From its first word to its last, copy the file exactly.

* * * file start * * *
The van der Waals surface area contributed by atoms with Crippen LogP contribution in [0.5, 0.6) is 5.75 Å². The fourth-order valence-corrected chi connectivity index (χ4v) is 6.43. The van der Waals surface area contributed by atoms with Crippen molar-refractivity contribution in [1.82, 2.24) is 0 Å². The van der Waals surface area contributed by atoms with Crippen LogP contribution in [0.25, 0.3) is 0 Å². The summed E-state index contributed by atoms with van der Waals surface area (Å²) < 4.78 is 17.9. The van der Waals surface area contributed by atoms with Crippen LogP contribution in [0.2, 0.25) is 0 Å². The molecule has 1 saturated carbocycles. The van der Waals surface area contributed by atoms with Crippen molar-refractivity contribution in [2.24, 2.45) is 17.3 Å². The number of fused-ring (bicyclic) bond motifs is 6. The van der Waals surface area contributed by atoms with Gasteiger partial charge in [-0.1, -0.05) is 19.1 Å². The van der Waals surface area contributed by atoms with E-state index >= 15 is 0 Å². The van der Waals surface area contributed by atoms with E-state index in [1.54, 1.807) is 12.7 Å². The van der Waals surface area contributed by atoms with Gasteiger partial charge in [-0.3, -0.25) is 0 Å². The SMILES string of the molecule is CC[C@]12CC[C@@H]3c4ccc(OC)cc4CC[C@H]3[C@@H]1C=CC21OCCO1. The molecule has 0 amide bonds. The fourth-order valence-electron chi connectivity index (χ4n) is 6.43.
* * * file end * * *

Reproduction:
The van der Waals surface area contributed by atoms with Crippen LogP contribution in [0.5, 0.6) is 5.75 Å². The fourth-order valence-corrected chi connectivity index (χ4v) is 6.43. The van der Waals surface area contributed by atoms with Crippen molar-refractivity contribution in [1.82, 2.24) is 0 Å². The van der Waals surface area contributed by atoms with Crippen LogP contribution in [0.25, 0.3) is 0 Å². The summed E-state index contributed by atoms with van der Waals surface area (Å²) < 4.78 is 17.9. The van der Waals surface area contributed by atoms with Crippen LogP contribution in [0.2, 0.25) is 0 Å². The molecule has 1 saturated carbocycles. The van der Waals surface area contributed by atoms with Crippen molar-refractivity contribution in [2.24, 2.45) is 17.3 Å². The number of fused-ring (bicyclic) bond motifs is 6. The van der Waals surface area contributed by atoms with Gasteiger partial charge in [-0.1, -0.05) is 19.1 Å². The van der Waals surface area contributed by atoms with E-state index >= 15 is 0 Å². The van der Waals surface area contributed by atoms with E-state index in [1.54, 1.807) is 12.7 Å². The van der Waals surface area contributed by atoms with Gasteiger partial charge in [-0.3, -0.25) is 0 Å². The SMILES string of the molecule is CC[C@]12CC[C@@H]3c4ccc(OC)cc4CC[C@H]3[C@@H]1C=CC21OCCO1. The molecule has 0 amide bonds. The fourth-order valence-electron chi connectivity index (χ4n) is 6.43.